Wednesday 23, May 2018 by Jessica Combes

Greener planet could slash oil company income by $19 trillion to 2040

 

Oil could fall to $32 a barrel in 2040 as demand weakens

The global transition to electric vehicles and renewable sources of power will see oil company revenue plummet with the rollout of 540 million electric vehicles by 2040. Oil demand is likely to peak in the mid-2020s, slashing income by $19 trillion, according to Oxford, England-based Aurora Energy Research Ltd. Gas and power will provide more than half of final energy consumption, up from 39 per cent currently, Bloomberg reported.

The report’s analysis points to a possible energy future of mass electrification, digitisation, and new technologies, in which the rise in electric vehicles and continued improvements in fuel efficiency lead to peak oil demand occurring in the mid-2020. “This flips the very idea of ‘peak oil’—previously hypothesised for the supply side—as electricity grows in importance as a transport energy source,” said Richard Howard, head of research at Aurora.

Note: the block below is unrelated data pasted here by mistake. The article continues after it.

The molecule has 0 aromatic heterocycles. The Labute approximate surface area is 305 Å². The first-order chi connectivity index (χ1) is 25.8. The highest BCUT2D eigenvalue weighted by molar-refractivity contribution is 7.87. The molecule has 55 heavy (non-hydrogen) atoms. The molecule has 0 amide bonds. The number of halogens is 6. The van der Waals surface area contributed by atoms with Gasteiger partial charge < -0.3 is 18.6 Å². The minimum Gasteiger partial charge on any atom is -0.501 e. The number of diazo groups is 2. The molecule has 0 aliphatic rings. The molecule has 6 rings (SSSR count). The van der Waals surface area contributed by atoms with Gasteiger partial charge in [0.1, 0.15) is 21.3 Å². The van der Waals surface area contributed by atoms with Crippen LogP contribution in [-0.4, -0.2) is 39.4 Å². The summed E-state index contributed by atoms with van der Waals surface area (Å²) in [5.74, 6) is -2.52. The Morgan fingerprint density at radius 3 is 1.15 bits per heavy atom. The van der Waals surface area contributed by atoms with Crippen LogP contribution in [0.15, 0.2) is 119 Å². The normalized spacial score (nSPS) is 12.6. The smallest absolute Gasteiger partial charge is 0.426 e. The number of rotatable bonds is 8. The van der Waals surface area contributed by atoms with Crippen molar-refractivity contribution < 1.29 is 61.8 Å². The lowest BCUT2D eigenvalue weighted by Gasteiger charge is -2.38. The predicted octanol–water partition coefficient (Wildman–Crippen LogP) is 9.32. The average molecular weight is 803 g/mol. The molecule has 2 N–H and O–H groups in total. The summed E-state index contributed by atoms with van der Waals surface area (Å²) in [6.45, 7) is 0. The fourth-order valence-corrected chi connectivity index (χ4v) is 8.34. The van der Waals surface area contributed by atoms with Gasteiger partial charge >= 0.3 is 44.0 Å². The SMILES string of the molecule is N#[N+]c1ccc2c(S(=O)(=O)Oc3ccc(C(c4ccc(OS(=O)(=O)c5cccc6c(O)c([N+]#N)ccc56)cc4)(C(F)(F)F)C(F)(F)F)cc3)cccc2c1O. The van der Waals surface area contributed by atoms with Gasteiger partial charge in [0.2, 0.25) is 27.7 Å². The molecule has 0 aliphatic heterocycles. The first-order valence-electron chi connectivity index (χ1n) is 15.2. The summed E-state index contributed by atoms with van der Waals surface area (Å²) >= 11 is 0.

Oil companies are struggling to find an identity for themselves in a greener, more environmentally-aware world, but they concede they need to change to survive.

Bloomberg New Energy Finance estimates global power demand will surge 58 per cent by 2040 from 2016 levels, with $10.2 trillion of investment needed in the sector. The growth of electric vehicles is seen displacing about eight million barrels of oil a day, an equivalent to the current total production of Iran and Iraq, during the same period.

Total fossil fuel revenue is likely to fall to $21 trillion, 10 per cent of which is due to coal, as that fuel loses favor in power generation, and prices are expected to collapse to $28 a ton by 2040, said Bloomberg.

Natural gas will probably emerge as the main fossil fuel “winner” as it balances renewables in power generation and is used as a substitute for oil in petrochemicals. Long-term gas demand is set to increase by 15 per cent, or by 750 billion cubic meters, compared to business as usual, Aurora said.

Features & Analyses